Between 1975 and 1979 Cambodia was ruled by the Khmer Rouge, a radical communist regime that attempted agricultural reform by forcing their entire population to farm. The result was a mass genocide like none other in history. Around 2 million people, about a quarter of the population, died from famine and the tyranny of the Khmer Rouge rule. The mass graves that littered these farms became known as the “Killing Fields.”
Never Fall Down by Patricia McCormick is based on Arn ChornPond’s real life experiences growing up during this atrocity. Early in the book, when Arn is 11, he and his family are forced out of their peaceful village by the Khmer Rouge to go work on the farms. The Khmer Rogue starts killing people for having “poor character” which can be anything from being too sick to work to just wearing glasses (a sign of intellectualism). At first, the killings shock Arn, but he quickly becomes used to it as death is a daily occurrence: from sickness, fatigue and the daily executions by the Khmer Rouge. Arn has only one goal, to survive, and he uses his skills as a musician to join a band and gain favor with officials. Arn does attempt to retain his humanity as best he can, by helping his friends and fellow band mates, sharing food and also encouraging them to survive. However, as the killings continue and the Vietnamese invade Cambodia, Arn comes closer and closer to what he fears the most: becoming Khmer Rouge himself.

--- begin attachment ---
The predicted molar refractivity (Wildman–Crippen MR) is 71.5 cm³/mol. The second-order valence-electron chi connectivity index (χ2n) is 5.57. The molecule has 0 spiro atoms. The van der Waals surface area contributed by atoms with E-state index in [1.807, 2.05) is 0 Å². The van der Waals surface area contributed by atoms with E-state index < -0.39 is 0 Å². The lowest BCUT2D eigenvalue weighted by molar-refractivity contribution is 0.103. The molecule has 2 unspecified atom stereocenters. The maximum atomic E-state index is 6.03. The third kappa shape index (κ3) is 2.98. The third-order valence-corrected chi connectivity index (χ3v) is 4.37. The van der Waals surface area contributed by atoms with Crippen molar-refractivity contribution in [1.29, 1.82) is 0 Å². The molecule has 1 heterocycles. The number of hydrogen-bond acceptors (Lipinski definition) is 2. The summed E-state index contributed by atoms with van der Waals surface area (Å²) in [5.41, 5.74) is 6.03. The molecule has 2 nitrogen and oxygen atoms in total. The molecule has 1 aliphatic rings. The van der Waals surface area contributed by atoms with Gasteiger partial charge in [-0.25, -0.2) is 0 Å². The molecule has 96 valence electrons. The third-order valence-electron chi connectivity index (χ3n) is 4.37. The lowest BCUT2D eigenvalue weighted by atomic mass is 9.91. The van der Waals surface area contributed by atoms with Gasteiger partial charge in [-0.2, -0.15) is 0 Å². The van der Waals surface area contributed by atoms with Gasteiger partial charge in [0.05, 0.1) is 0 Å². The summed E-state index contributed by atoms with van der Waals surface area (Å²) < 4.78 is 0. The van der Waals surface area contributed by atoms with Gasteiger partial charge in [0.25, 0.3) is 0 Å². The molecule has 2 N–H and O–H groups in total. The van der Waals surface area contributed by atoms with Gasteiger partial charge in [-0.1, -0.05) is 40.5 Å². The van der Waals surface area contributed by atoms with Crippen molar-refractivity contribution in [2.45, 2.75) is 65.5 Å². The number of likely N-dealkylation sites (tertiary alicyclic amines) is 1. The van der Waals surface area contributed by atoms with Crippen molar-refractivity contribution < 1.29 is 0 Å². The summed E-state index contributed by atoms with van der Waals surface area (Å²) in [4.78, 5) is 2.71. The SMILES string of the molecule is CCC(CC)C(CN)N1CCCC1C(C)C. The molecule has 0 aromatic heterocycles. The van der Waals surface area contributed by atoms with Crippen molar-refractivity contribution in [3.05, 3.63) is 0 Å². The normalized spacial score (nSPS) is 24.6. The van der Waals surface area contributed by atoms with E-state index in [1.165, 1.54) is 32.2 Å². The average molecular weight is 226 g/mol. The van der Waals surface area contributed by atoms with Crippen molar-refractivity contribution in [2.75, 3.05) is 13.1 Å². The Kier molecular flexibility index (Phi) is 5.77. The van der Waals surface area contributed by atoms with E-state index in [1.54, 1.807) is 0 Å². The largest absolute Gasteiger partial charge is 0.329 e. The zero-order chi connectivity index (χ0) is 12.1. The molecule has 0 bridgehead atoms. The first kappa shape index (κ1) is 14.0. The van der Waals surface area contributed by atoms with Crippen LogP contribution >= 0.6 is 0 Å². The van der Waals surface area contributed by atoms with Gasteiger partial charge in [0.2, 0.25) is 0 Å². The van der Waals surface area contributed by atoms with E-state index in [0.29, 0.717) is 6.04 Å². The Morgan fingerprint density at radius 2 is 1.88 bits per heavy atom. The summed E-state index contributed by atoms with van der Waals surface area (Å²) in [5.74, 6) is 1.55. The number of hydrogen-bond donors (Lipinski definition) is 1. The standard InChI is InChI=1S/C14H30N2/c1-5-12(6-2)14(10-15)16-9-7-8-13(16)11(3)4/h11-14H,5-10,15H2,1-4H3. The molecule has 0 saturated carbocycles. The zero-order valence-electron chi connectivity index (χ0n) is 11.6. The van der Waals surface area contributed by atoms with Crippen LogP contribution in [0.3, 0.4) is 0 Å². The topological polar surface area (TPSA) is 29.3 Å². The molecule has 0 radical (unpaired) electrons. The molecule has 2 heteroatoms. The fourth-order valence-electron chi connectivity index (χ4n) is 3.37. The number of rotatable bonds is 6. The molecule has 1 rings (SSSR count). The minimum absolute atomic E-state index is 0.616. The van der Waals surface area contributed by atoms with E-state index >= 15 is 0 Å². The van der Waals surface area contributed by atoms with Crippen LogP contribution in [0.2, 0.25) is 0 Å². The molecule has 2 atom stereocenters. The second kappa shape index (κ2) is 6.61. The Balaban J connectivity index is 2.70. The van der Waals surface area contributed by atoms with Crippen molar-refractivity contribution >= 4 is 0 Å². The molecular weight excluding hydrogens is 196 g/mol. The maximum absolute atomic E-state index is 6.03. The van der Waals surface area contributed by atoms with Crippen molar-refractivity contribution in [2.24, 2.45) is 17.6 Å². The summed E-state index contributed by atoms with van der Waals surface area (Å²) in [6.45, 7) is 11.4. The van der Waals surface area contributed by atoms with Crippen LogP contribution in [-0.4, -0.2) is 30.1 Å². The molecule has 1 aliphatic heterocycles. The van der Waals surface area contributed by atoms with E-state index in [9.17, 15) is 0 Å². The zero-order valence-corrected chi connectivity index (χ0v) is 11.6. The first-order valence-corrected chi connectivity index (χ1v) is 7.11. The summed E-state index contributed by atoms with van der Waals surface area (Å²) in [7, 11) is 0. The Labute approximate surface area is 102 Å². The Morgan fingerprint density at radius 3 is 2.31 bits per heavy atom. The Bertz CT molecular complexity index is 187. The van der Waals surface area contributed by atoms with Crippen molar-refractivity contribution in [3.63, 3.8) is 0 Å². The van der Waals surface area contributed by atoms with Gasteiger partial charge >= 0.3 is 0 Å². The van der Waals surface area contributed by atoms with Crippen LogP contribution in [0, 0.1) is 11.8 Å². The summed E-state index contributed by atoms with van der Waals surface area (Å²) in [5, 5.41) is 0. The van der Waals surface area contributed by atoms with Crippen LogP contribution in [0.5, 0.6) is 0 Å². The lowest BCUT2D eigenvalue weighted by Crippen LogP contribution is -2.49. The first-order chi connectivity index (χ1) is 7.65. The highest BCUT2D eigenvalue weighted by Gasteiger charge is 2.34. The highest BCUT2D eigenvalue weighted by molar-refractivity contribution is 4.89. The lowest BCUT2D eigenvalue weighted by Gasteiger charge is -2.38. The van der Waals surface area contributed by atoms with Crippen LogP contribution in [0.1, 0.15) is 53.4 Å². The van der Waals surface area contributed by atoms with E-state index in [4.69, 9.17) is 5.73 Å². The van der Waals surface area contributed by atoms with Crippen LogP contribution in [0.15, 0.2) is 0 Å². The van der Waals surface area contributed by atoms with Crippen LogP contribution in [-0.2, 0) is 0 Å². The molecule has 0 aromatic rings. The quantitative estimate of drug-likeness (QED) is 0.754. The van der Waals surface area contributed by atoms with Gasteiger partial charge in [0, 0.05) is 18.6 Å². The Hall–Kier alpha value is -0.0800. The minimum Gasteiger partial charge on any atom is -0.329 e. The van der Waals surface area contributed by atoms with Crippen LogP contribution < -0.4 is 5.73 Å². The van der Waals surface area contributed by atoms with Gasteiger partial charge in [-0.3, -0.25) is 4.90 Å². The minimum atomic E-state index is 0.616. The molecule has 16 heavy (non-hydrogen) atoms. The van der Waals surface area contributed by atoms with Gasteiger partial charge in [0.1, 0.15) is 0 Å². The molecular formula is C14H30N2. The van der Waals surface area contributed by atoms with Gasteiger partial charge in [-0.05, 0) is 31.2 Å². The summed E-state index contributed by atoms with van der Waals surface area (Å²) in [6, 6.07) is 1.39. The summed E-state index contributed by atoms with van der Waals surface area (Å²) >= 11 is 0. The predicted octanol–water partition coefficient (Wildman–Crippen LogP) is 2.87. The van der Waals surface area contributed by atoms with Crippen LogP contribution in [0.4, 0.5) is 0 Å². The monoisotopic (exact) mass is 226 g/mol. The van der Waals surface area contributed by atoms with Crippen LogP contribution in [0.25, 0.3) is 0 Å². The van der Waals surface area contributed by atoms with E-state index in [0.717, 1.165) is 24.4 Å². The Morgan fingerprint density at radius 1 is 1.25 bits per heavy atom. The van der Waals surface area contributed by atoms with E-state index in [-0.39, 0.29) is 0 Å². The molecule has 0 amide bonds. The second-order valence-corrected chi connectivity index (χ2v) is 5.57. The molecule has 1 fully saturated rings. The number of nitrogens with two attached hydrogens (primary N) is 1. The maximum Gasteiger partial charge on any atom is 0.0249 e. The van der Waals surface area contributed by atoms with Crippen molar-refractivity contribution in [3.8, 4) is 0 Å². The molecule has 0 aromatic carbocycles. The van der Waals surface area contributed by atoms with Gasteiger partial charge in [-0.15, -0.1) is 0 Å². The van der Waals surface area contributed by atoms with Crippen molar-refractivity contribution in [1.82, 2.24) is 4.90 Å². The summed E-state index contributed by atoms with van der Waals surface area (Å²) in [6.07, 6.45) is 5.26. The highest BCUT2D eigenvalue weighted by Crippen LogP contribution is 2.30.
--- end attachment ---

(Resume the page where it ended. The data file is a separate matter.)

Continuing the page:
I must admit, before reading Never Fall Down I knew very little about Cambodia and this atrocity. I had heard of the “Killing Fields” and knew that many had died in Cambodia, but facts and numbers are too abstract to show what it was like to actually live through such a horrible event. That’s why books like Never Fall Down are so important. They make these historical events real and show that these atrocities happened to actual people. The reader gets a better sense of the physical and psychological toll that such experiences have on people. And although this is a work of fiction, in the afterwords Patricia McCormick writes that she based it as closely to what actually happened to Arn as she could, only filling in parts that Arn does not remember. Never Fall Down was a difficult book to read but it also demonstrates that no matter how horrible things are, humanity finds a way to survive. It is definitely a worthwhile read.
Review by Simon, CLP – Knoxville